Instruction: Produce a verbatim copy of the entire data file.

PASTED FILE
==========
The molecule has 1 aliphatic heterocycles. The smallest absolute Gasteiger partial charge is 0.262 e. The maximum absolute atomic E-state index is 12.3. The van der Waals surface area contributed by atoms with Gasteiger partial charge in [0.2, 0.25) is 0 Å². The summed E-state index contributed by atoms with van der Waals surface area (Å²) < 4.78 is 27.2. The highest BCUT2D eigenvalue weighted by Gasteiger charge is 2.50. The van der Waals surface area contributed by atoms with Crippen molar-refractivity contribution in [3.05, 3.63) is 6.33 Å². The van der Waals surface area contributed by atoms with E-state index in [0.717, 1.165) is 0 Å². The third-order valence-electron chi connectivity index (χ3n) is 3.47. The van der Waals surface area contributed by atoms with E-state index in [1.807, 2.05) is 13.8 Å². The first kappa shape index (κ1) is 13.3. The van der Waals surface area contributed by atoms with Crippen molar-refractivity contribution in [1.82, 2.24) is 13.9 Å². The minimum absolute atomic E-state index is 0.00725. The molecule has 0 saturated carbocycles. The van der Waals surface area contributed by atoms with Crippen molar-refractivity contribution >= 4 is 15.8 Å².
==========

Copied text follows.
The molecule has 1 aliphatic heterocycles. The smallest absolute Gasteiger partial charge is 0.262 e. The maximum absolute atomic E-state index is 12.3. The van der Waals surface area contributed by atoms with Gasteiger partial charge in [0.2, 0.25) is 0 Å². The summed E-state index contributed by atoms with van der Waals surface area (Å²) < 4.78 is 27.2. The highest BCUT2D eigenvalue weighted by Gasteiger charge is 2.50. The van der Waals surface area contributed by atoms with Crippen molar-refractivity contribution in [3.05, 3.63) is 6.33 Å². The van der Waals surface area contributed by atoms with E-state index in [0.717, 1.165) is 0 Å². The third-order valence-electron chi connectivity index (χ3n) is 3.47. The van der Waals surface area contributed by atoms with E-state index in [1.807, 2.05) is 13.8 Å². The first kappa shape index (κ1) is 13.3. The van der Waals surface area contributed by atoms with Crippen molar-refractivity contribution in [1.82, 2.24) is 13.9 Å². The minimum absolute atomic E-state index is 0.00725. The molecule has 0 saturated carbocycles. The van der Waals surface area contributed by atoms with Crippen molar-refractivity contribution >= 4 is 15.8 Å².